Apple had only launched themselves into the world two years prior, so the very idea of desktop publishing wasn't quite a thing yet. But it was coming, and the writing was all over the screen. There was one little Apple in an extra cubicle at Korey Kay, and on occasion somebody might use it to set some type for an ad mock-up. Nobody really knew what to do with it, so the agency bullpen remained as traditional as it got. Now instead of my drawing table being in the laundry room, it was among the three in the back studio, complete with job file envelopes, the print production office, and the art supplies to do the mechanicals and comps for the ads and promotions the agency was billing tens of thousands for. I'd been doing mechanicals and pre-press print production since high school. The bullpen housed the Junior Art Directors who needed to pay their dues before being promoted to 'outside' the proverbial box and into the cubicle area - never mind an office. Offices were for the Creative Director, Head Copywriter, Account Managers, the Producer, and of course Allen and Lois. At Korey Kay, there was one other office that seemed to bridge the executive front ones and the creative back ones. This was the office of the agency's other VP Creative Director, Mr. John Klimo. John only worked, with Lois Korey, on the beauty and cosmetics accounts for the agency. Elle and Vogue were both their inspiration and their portfolio.
While the rest of the guys in the bullpen were wearing Mr. Bubble t-shirts and Doc Martins, I started from day one wearing a suit. No tie. After all, it was Lower Fifth. If you were to look into the bullpen, you'd think I had been put in a time-out, and it wasn't long before Allen called me into his office. Lois and John were there when Allen began to tell me that, "There are two types of Art Directors: the 'headline visual' type that do the traditional advertising design, the way you have been trained, and then there are the 'fashion beauty' Art Directors who work in more of a fantasy world." He went on to say, "There are few, if any, Art Directors who can do both - traditional and fashion. Going forward, you'll be John's Art Director, working only on his projects..." for Revlon’s Almay Cosmetics and Prestige Fragrances, which included Halston Perfumes. That marker rendering of an ad I had put in my book a year and a half earlier - it was one of John's.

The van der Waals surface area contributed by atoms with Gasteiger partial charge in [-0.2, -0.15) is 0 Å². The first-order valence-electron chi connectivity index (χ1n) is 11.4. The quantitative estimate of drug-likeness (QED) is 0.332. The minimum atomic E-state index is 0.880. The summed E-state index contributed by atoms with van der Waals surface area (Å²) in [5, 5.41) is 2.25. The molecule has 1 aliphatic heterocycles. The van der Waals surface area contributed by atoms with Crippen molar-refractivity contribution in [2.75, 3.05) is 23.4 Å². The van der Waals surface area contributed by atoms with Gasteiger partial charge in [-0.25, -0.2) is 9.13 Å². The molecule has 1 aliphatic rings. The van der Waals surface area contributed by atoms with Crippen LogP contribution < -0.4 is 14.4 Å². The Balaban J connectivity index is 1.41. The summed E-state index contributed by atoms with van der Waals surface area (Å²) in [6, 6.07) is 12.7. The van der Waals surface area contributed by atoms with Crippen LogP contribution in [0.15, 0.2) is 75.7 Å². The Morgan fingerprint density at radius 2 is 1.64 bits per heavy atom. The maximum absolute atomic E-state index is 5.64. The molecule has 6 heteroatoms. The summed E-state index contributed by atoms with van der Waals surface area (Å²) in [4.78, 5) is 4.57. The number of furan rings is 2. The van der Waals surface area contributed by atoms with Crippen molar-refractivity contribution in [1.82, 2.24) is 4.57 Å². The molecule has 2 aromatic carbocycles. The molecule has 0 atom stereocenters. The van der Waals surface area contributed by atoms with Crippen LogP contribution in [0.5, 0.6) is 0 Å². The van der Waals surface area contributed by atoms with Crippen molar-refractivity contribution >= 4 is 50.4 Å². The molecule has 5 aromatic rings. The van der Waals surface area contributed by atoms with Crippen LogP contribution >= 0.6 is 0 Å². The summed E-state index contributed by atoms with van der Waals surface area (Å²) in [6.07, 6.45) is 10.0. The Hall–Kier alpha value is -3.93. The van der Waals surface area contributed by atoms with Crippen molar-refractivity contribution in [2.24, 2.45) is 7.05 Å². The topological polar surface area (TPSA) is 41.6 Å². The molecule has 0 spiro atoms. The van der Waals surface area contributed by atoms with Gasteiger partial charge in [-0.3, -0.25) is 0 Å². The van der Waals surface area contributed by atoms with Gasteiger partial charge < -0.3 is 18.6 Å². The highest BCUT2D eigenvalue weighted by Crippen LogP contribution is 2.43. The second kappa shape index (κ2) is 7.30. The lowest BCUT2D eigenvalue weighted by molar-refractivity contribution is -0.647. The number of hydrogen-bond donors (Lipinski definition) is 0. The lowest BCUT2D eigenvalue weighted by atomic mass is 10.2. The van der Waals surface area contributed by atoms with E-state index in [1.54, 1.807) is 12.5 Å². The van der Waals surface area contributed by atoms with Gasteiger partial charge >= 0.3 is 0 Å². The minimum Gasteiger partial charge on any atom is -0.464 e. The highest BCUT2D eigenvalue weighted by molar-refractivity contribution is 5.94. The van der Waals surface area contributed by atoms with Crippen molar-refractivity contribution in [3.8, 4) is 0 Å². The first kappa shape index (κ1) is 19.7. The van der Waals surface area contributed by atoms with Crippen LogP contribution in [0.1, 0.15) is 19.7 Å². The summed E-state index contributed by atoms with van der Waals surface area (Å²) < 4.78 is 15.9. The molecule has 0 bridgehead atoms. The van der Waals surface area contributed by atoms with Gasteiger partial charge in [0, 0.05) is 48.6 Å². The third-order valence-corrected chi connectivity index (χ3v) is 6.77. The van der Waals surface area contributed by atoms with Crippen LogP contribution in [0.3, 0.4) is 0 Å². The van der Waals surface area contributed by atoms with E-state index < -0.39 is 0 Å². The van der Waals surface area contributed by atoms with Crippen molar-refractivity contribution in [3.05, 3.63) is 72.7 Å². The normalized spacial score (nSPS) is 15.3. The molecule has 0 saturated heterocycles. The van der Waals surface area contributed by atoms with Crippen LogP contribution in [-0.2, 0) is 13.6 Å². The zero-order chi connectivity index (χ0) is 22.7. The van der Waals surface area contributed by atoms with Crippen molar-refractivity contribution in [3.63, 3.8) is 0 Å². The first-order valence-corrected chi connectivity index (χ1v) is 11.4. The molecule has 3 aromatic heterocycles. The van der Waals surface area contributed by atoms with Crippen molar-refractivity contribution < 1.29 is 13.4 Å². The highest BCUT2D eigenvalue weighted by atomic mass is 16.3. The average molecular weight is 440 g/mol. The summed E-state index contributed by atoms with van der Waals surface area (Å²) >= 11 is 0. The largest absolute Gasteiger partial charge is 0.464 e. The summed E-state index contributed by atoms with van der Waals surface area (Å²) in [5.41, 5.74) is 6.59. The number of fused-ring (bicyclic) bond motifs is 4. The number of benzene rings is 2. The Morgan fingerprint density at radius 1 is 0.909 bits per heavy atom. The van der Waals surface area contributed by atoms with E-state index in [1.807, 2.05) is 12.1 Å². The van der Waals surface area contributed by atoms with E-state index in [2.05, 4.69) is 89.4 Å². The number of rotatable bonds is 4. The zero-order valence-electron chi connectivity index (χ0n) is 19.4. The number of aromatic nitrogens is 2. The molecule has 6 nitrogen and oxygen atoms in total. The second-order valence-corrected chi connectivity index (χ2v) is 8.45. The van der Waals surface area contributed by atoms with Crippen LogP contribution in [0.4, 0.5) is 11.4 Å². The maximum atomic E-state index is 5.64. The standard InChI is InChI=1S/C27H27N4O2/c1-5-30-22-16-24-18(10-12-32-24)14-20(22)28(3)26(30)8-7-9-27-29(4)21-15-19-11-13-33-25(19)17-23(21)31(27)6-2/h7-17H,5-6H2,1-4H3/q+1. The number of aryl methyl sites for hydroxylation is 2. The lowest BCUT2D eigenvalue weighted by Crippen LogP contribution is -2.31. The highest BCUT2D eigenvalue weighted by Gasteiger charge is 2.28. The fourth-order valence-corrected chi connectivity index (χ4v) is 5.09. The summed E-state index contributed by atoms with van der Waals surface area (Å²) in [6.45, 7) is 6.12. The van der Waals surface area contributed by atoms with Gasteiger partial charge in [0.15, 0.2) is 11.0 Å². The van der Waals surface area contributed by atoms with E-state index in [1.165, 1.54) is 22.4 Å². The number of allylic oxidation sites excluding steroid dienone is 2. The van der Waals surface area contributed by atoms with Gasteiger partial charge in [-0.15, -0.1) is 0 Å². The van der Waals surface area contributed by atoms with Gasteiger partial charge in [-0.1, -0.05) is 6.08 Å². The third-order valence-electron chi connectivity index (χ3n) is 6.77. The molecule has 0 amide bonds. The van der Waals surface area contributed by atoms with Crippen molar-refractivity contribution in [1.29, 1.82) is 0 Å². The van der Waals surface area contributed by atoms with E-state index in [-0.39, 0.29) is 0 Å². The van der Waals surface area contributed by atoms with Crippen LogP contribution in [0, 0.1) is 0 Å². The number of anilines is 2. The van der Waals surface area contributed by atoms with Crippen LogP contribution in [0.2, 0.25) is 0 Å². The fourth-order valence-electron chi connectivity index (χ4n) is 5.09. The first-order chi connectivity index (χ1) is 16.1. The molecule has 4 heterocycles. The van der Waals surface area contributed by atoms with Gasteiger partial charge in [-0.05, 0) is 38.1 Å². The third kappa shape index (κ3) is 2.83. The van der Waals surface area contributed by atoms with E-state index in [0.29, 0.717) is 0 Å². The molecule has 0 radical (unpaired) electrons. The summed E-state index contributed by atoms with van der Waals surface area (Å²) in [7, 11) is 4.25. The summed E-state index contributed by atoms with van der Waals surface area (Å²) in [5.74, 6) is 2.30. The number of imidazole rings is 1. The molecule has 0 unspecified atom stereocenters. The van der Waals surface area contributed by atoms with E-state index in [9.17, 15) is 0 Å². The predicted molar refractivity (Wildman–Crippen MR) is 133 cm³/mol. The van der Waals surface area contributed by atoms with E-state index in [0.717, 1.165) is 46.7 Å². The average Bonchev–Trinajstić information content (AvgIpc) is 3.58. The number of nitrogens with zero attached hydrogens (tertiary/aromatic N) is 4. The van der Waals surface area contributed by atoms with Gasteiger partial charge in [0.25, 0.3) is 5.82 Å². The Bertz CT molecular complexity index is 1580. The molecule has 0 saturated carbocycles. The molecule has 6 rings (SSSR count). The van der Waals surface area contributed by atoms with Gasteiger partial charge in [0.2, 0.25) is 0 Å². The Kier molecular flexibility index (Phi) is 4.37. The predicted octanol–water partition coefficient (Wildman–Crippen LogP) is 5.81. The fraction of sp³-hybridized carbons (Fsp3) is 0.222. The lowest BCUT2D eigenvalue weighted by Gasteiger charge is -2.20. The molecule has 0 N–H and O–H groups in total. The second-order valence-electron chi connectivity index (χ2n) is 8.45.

I now had a cubicle, the one with the Apple, and a new teacher, life coach, mentor, and in many ways, father figure. John was easy to look up to, as he stood over six feet tall. He was long and lean, with white hair, tortoise shell, Polo, Lennon-style glasses. John only wore Ralph Lauren Purple Label pinstripe suits with suspenders, crisp cotton shirts from Barney's, hand-tied bowties, and Paul Stewart brown suede oxford shoes. In every shade. He smoked unfiltered Gitanes cigarettes, the blue box, a lot, and took his coffee with milk and two sugars - every morning with a jelly doughnut from Andrew's Diner downstairs from the office. On occasion, when feeling the need for inspiration, we would take a break and walk to Barney's on 17th Street and browse men's and women's fashion, as well as the fragrance and cosmetic department. When it came to my own wardrobe, John started by buying me socks, and was soon advising on my look for the role I was now playing as his personal assistant. It wasn't long before we were producing an ad campaign for Almay that required us to be on location at The Beverly Hills Hotel for a photo shoot with French fashion photographer, Patrick Demarchelier, and Sports Illustrated Swimsuit model, Stephanie Seymour. It was my first time back in LA since graduating two years earlier, and it was business before pleasure, but this Cirkus had come to town.